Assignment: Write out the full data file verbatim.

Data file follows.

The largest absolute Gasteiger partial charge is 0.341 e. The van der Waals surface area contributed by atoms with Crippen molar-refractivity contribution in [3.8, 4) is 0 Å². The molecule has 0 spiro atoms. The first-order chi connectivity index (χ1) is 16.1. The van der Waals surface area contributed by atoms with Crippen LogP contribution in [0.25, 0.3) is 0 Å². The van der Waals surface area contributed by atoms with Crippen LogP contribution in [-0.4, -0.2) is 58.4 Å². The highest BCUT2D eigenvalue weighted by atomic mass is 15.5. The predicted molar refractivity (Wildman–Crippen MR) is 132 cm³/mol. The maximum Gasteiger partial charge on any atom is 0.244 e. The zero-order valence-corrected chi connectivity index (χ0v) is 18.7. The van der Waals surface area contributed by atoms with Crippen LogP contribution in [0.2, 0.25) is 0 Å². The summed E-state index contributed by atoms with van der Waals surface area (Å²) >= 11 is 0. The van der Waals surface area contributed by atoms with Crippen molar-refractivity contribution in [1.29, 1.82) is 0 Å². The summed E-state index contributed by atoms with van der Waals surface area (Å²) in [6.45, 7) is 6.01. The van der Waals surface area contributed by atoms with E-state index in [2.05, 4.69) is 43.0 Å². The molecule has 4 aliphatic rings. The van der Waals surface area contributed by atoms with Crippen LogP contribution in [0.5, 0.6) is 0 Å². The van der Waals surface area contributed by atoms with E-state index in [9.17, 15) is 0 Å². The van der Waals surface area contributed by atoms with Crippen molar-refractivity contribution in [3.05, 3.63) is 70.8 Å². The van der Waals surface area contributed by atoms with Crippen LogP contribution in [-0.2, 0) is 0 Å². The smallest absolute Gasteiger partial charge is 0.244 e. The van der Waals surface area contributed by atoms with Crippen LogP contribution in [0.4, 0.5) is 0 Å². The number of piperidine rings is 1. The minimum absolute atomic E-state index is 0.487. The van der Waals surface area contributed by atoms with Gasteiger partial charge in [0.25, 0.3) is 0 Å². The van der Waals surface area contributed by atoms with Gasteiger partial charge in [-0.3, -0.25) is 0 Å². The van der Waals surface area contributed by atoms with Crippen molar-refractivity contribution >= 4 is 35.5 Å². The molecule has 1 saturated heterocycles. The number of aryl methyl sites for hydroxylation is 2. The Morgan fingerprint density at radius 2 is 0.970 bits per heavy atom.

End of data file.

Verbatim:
The largest absolute Gasteiger partial charge is 0.341 e. The van der Waals surface area contributed by atoms with Crippen molar-refractivity contribution in [3.8, 4) is 0 Å². The molecule has 0 spiro atoms. The first-order chi connectivity index (χ1) is 16.1. The van der Waals surface area contributed by atoms with Crippen LogP contribution in [0.25, 0.3) is 0 Å². The van der Waals surface area contributed by atoms with Crippen LogP contribution in [-0.4, -0.2) is 58.4 Å². The highest BCUT2D eigenvalue weighted by atomic mass is 15.5. The predicted molar refractivity (Wildman–Crippen MR) is 132 cm³/mol. The maximum Gasteiger partial charge on any atom is 0.244 e. The zero-order valence-corrected chi connectivity index (χ0v) is 18.7. The van der Waals surface area contributed by atoms with Crippen LogP contribution in [0.2, 0.25) is 0 Å². The summed E-state index contributed by atoms with van der Waals surface area (Å²) >= 11 is 0. The van der Waals surface area contributed by atoms with Crippen molar-refractivity contribution in [1.29, 1.82) is 0 Å². The summed E-state index contributed by atoms with van der Waals surface area (Å²) in [6.45, 7) is 6.01. The van der Waals surface area contributed by atoms with E-state index in [2.05, 4.69) is 43.0 Å². The molecule has 4 aliphatic rings. The van der Waals surface area contributed by atoms with Crippen LogP contribution in [0.5, 0.6) is 0 Å². The van der Waals surface area contributed by atoms with E-state index in [9.17, 15) is 0 Å². The van der Waals surface area contributed by atoms with Crippen molar-refractivity contribution in [3.05, 3.63) is 70.8 Å². The van der Waals surface area contributed by atoms with Crippen LogP contribution in [-0.2, 0) is 0 Å². The smallest absolute Gasteiger partial charge is 0.244 e. The van der Waals surface area contributed by atoms with Crippen LogP contribution in [0.4, 0.5) is 0 Å². The number of piperidine rings is 1. The minimum absolute atomic E-state index is 0.487. The van der Waals surface area contributed by atoms with Gasteiger partial charge in [0.25, 0.3) is 0 Å². The van der Waals surface area contributed by atoms with Gasteiger partial charge in [-0.3, -0.25) is 0 Å². The van der Waals surface area contributed by atoms with Crippen molar-refractivity contribution >= 4 is 35.5 Å². The molecule has 1 saturated heterocycles. The number of aryl methyl sites for hydroxylation is 2. The Morgan fingerprint density at radius 2 is 0.970 bits per heavy atom.